About the album
“I wish to be a living work of art,” reads the famous comment made by Luisa Casati, the extravagant marchesa who drew everyone's attention to herself as a high society personality in the early 20th century and who inspired a number of leading artists to take up their writing pens, paintbrushes and cameras: Casati was the most prolifically portrayed woman of her age. She was both Muse and Maecenas who gathered an extensive coterie of famous artists around herself – an egregious set of people, some of whom were also her lovers, including Gabriele D’Annunzio, Man Ray, Filippo Marinetti, Kees van Dongen, Giovanni Boldini and Romaine Brooks. The Russian designer Léon Bakst dressed her in the most exotic of costumes.
She led a split existence. On the one hand, she turned herself into a living work of art and organised grotesque parties as the backdrops to her own performances; on the other hand, she commissioned artists to immortalise her as a “piece of art” – and artists were queuing up at her door as she had enormous wealth at her fingertips to realise these whims.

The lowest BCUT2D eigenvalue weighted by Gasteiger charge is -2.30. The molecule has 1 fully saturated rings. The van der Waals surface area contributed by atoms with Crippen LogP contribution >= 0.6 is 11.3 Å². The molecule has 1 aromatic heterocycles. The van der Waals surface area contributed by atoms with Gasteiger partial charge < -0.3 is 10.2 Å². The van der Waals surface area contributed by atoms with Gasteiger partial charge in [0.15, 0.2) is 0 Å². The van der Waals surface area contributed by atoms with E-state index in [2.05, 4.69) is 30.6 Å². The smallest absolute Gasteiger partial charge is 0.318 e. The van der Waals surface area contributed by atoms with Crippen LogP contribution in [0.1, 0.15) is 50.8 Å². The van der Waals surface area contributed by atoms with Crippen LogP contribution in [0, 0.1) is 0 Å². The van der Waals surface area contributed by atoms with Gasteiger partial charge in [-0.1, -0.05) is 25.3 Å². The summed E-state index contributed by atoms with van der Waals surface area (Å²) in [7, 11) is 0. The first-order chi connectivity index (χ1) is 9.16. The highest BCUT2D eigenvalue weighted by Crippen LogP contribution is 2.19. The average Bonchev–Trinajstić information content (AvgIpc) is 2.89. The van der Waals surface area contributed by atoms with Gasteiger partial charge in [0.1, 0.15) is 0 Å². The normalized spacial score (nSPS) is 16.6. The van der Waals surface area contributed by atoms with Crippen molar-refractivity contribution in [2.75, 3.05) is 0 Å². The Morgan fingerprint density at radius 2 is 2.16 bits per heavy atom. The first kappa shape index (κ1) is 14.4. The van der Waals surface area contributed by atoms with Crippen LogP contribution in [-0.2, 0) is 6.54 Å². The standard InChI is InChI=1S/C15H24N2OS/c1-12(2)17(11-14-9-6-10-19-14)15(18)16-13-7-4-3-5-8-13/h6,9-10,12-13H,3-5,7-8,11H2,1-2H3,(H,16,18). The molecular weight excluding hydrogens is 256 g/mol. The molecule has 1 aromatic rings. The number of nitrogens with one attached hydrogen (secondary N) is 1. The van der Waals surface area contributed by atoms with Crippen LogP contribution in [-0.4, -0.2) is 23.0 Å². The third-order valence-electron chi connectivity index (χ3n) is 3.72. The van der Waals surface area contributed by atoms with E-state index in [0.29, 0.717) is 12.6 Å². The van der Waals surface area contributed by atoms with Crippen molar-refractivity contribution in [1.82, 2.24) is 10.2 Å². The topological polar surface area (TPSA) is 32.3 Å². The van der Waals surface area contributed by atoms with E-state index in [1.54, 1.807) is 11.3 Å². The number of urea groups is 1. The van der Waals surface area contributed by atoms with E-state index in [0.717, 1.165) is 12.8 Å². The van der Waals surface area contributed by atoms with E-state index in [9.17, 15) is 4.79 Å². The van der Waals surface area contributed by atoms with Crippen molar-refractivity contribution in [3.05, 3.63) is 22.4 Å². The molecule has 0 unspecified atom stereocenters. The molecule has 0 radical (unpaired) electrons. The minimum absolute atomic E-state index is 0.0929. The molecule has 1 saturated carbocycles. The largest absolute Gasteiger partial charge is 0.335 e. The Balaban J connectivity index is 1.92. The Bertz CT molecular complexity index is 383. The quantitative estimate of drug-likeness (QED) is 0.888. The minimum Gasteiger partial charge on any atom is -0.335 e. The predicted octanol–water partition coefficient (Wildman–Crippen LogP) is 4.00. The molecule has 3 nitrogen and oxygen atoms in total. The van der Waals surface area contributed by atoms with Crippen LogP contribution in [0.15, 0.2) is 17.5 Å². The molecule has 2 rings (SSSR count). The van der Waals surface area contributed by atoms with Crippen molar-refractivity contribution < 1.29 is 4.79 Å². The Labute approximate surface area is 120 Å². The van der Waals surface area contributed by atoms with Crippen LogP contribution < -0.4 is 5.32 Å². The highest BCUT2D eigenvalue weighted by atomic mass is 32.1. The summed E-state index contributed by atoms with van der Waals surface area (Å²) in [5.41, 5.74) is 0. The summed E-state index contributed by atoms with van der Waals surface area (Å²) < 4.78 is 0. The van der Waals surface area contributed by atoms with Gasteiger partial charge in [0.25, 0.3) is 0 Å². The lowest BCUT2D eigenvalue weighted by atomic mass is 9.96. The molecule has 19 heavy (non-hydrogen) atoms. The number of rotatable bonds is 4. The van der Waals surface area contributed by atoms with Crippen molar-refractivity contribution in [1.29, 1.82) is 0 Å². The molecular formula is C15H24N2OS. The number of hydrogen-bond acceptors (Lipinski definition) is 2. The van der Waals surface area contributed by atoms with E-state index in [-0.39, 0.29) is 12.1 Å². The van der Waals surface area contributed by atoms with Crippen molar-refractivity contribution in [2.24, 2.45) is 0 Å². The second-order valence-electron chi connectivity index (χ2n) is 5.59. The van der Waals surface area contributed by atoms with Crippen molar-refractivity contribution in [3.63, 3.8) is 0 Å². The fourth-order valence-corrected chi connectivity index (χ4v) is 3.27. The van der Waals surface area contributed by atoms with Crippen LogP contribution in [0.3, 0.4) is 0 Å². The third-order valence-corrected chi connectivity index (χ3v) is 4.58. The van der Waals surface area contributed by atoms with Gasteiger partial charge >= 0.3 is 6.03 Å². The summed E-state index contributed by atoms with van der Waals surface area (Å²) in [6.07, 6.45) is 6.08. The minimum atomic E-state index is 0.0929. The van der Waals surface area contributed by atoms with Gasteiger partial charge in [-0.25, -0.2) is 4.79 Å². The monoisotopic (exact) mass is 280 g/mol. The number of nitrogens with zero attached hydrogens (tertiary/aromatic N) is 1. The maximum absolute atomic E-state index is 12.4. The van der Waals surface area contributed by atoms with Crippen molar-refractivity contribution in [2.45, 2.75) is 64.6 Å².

In the opera, Casati’s biography is compressed into a single party evening at her Venetian palazzo. Over seven scenes, we see a melange of events from the heroine’s life that actually occurred over many decades, to which the creators then added their own dreamed-up plot. Jeths’s palette as a composer has become ever richer and more dramatic as the years have passed. His spectrum ranges from attention to sound and colour to a subtle use of harmonic tension. His musical language was originally more atonal, but he has always flirted with tonality. And now more than ever, his notes are at the service of the text, the theatrical impression and the beauty of the human voice. In his music, Jeths employs multiple references to existing music.